The third map, “Mapa de las Costas de la Tierra Firme desde el Orinoco hasta Yucatan,” at 1:5,300,000, zooms in on what seems a traditional ocean view of the circum-Caribbean, showing the water highway connecting islands and the mainland [FIGURE 2]. Again, Codazzi adds Spanish journeys of discovery. Here, strikingly, he also identifies and places the dozens of native peoples living in Venezuela, using color and symbols to indicate their language, their independence or submission to European rule, and their level of cultural assimilation. Was the choice to include native peoples here, and not in the national and departmental maps intended to minimize possible objections to their inclusion as a separate category of people? In theory, Venezuela’s 1830 constitution offered universal male citizenship (Constitución, 1830, articles 13-15).

If exploration sneaks onto general maps, the atlas dedicates six maps in four sheets to the wars of independence, tracing the movements and battles won and lost by Simón Bolívar, Antonio Páez and others from 1810 to 1826 [FIGURES 3 and 4] within the Viceroyalty of New Granada, a territory which became independent as a single country (Gran Colombia) before dividing into three separate polities, Venezuela, Colombia, and Ecuador, in 1830. One sword indicates a skirmish; crossed swords a battle. Tips up means a Venezuelan triumph, tips down, a loss. These maps capture not only armed forces’ movements, but also changing popular allegiances, coloring territories loyal to Spain red and those opting for independence and revolution yellow. For the hard years of 1815-1817, small yellow enclaves of “guerrilla” bands in a sea of red drive home how the revolution was pushed to operate offshore as it was, literally, almost wiped off the map. By 1818, support along the Amazon provided Bolívar and his allies bases to move inland between Angostura, Achaguas, and Valencia; after taking Trujillo, by 1820, they marched towards victory.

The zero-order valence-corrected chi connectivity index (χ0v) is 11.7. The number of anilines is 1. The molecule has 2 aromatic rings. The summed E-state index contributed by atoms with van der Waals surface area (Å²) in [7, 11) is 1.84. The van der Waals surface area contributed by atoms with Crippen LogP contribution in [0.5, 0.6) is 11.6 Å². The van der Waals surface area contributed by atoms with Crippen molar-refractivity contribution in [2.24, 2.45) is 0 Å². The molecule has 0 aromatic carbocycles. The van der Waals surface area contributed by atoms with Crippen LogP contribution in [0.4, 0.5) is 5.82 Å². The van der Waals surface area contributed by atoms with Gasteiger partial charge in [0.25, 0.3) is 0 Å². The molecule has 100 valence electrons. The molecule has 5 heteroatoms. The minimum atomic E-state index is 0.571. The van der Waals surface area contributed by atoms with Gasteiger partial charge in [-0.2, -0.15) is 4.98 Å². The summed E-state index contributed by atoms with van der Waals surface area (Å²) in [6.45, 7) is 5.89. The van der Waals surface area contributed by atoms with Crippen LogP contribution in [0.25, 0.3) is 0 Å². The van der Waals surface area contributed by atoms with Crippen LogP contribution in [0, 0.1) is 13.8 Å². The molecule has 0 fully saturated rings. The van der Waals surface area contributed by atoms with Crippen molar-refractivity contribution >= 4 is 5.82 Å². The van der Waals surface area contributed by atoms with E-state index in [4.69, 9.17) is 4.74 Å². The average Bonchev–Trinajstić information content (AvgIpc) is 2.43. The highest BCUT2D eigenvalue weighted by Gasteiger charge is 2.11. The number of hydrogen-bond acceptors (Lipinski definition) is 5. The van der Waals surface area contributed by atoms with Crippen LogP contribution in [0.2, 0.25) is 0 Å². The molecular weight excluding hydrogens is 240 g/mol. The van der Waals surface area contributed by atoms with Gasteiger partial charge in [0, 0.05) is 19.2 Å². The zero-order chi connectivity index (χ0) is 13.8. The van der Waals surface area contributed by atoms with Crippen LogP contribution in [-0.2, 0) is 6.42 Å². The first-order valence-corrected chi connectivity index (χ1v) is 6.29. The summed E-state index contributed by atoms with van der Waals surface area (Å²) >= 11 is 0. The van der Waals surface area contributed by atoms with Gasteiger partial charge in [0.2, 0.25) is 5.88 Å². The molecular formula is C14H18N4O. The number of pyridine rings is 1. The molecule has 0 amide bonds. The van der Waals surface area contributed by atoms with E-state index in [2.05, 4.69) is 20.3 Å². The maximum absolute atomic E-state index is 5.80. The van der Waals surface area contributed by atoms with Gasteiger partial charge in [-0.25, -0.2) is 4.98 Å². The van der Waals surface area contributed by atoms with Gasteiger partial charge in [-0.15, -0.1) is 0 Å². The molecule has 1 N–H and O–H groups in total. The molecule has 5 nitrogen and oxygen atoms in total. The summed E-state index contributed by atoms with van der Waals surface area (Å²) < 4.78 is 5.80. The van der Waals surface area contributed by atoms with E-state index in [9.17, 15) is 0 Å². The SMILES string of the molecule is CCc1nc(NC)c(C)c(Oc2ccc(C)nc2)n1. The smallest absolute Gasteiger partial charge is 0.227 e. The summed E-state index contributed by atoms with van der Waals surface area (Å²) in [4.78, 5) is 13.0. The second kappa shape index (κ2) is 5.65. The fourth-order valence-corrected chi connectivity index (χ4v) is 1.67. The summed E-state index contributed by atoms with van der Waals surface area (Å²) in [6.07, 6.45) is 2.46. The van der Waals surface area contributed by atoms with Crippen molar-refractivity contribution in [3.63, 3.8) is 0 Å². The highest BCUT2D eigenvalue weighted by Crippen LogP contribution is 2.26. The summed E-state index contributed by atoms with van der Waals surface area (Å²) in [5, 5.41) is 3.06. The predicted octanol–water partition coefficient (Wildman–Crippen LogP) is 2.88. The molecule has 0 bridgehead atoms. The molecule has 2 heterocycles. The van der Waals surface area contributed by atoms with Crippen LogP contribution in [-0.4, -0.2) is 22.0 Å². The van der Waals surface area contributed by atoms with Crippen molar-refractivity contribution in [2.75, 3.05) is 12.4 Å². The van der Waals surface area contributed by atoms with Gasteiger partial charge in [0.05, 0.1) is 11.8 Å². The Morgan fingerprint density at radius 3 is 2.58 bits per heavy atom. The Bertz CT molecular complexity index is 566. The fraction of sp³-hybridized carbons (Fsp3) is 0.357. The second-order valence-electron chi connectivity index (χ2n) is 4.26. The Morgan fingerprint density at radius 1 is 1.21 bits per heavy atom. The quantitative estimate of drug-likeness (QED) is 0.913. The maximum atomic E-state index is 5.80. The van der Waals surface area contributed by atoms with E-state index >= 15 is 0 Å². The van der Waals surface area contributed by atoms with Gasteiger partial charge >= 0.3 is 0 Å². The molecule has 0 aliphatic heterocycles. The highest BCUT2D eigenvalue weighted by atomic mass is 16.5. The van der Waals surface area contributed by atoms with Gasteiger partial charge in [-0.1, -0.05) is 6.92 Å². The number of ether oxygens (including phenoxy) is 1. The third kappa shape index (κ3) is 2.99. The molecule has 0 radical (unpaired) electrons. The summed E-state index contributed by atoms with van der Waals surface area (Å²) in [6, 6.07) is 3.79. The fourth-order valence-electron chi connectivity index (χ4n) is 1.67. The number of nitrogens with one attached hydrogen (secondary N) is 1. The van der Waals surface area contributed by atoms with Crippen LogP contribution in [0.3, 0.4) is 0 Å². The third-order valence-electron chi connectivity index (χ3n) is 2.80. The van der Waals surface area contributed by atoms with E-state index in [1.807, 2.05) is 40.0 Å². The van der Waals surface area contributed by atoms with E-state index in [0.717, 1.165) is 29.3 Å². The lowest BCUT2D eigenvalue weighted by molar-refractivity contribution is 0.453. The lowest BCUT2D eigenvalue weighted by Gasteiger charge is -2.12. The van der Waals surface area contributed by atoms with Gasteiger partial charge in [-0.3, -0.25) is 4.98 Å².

Who learned the lessons of the atlas that connected politics, history, and geography? Since in 1840 many Venezuelans lacked the means or interest in acquiring Codazzi’s atlas, distribution was likely intended to inform Venezuelan and Spanish American elites, diplomats, and potential investors. For Europeans and North Americans who might read this atlas, the cartographic “declaration of independence” established Venezuela as a well-defined political space with a well-known coast and interior, with a heroic past in exploration and a present based on feats of military prowess and ability to master challenging terrain. Those political and military statements would have resonated with the United States, which had achieved and confirmed independence in two wars with Great Britain, and which in 1823 had articulated the “Monroe Doctrine” to discourage European meddling in the Americas. What was missing, perhaps, was an accounting of mineral and other resources that might have inspired the commercial classes to make explorations for opportunity on their own; an interesting editorial decision.